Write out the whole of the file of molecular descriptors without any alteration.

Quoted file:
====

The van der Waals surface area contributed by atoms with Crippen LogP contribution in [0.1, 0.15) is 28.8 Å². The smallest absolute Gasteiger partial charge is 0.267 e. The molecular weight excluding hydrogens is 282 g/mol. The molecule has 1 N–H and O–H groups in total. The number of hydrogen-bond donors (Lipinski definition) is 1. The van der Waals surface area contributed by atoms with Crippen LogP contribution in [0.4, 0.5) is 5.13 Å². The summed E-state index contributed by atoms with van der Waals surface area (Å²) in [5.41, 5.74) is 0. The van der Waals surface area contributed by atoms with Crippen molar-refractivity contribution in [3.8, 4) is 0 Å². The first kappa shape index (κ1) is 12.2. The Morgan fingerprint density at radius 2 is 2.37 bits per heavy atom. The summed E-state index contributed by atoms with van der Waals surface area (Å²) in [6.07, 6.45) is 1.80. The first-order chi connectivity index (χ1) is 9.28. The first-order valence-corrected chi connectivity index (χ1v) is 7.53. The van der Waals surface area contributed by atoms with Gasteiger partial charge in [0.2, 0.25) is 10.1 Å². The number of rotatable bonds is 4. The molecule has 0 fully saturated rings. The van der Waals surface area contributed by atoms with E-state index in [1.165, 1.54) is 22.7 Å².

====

The van der Waals surface area contributed by atoms with Crippen LogP contribution in [0.1, 0.15) is 28.8 Å². The smallest absolute Gasteiger partial charge is 0.267 e. The molecular weight excluding hydrogens is 282 g/mol. The molecule has 1 N–H and O–H groups in total. The number of hydrogen-bond donors (Lipinski definition) is 1. The van der Waals surface area contributed by atoms with Crippen LogP contribution in [0.4, 0.5) is 5.13 Å². The summed E-state index contributed by atoms with van der Waals surface area (Å²) in [5.41, 5.74) is 0. The van der Waals surface area contributed by atoms with Crippen molar-refractivity contribution in [3.8, 4) is 0 Å². The first kappa shape index (κ1) is 12.2. The Morgan fingerprint density at radius 2 is 2.37 bits per heavy atom. The summed E-state index contributed by atoms with van der Waals surface area (Å²) in [6.07, 6.45) is 1.80. The first-order chi connectivity index (χ1) is 9.28. The first-order valence-corrected chi connectivity index (χ1v) is 7.53. The van der Waals surface area contributed by atoms with Gasteiger partial charge in [0.2, 0.25) is 10.1 Å². The number of rotatable bonds is 4. The molecule has 0 fully saturated rings. The van der Waals surface area contributed by atoms with E-state index in [1.165, 1.54) is 22.7 Å².